Annals of Psychology: Research on Group Differences in the Crime Narratives of Psychopathic MurderersPosted: October 23, 2011
Thanks to Delphyne for sending me a link to this article about a study of the crime narratives of psychopaths. Unfortunately, since the journal article was just published in September, I haven’t been able to read the whole thing yet. It’s a study of speech patterns and word usage in the crime narratives of 14 psychopathic killers, compared to 38 murderers who were not categorized as psychopaths, carried out by Jeffrey T. Hancock of Cornell University and Michael T. Woodworth and Stephen Porter of the University of British Columbia.
Please forgive a brief personal digression here. I have been interested in narrative analysis since I took an introductory course in research methods about 16 years ago. My professor in that course was one of the leaders in the study of children’s narratives and narrative development. I was amazed that someone could be a psychologist and study stories, and my imagination was immediately captured by the idea. As an undergraduate, under supervision from this professor, I analyzed the writings of novelist Jack Kerouac, and found a fascinating pattern in his work. In every book he wrote, Kerouac recreated a traumatic scene from his childhood in many different guises.
Kerouac’s 9-year-old brother Gerard, whom he adored, had died when Jack was only four. Shortly before Gerard died, Jack had knocked over a structure that Gerard was building with his erector set, and Gerard had gotten very angry and yelled at Jack to go away. That was the last interaction that Jack remembered with Gerard before he died. From a child’s point of view it seemed that these two events–knocking over the structure and getting yelled at and Gerard’s death were linked. Young Jack felt that his bad behavior had caused Gerard’s death. This was extremely traumatic for a young child, and the scene became a part of Kerouac’s vision of the world and his interpretation of interpersonal experiences. Such traumatic repetition is not unusual in creative works. It happens with writers, painters, and musicians. Freud called it sublimation.
In graduate school, I interviewed children for a study of narrative and personality. I later wrote my dissertation on children’s use of a specific aspect of narrative structure called “evaluation.” Evaluation refers to any parts of the narrative that are not necessary to straightforwardly convey “what happened.” When someone adds emotion or description to a story or uses words like “very,” “really,” or “a lot” to add emphasis, that is evaluation–the narrator adds personal reactions to the events in the story.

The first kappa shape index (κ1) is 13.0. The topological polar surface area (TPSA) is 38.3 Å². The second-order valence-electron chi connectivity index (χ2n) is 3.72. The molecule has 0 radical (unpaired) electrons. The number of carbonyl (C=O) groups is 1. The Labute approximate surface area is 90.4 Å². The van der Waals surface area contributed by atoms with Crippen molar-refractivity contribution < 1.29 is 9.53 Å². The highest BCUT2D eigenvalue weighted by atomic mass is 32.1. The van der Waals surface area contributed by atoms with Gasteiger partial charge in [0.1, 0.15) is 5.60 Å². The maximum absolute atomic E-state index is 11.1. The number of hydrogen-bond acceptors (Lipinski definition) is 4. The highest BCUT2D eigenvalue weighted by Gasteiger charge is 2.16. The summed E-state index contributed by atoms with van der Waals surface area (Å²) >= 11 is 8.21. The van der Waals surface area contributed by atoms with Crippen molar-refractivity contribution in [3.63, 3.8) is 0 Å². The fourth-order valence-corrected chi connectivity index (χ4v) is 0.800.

The narrative form is inherent to the way humans think. Narrative is the basis for autobiographical memories, and it very likely reflects aspects of personality. In my opinion, personality is likely to be correlated with individual differences in the use evaluation in stories.
The study by Hancock and colleagues that I mentioned above was based on computerized textual analysis of personal crime narratives–basically personal stories like the ones I have studied in both children and adults. Here is a summary of the results (emphasis added):
The words of psychopathic murderers match their personalities, which reflect selfishness, detachment from their crimes and emotional flatness, says Jeff Hancock, of Cornell University, and colleagues Michael Woodworth and Stephen Porter at the University of British Columbia….
Hancock and his colleagues analyzed stories told by the murderers and compared them with 38 convicted murderers who were not diagnosed as psychopathic. Each subject was asked to describe his crime in detail. Their stories were taped, transcribed and subjected to computer analysis.
Psychopaths used more conjunctions like because, since or so that, implying that the crime had to be done to obtain a particular goal. They used twice as many words relating to physical needs, such as food, sex or money, while non-psychopaths used more words about social needs, including family, religion and spirituality.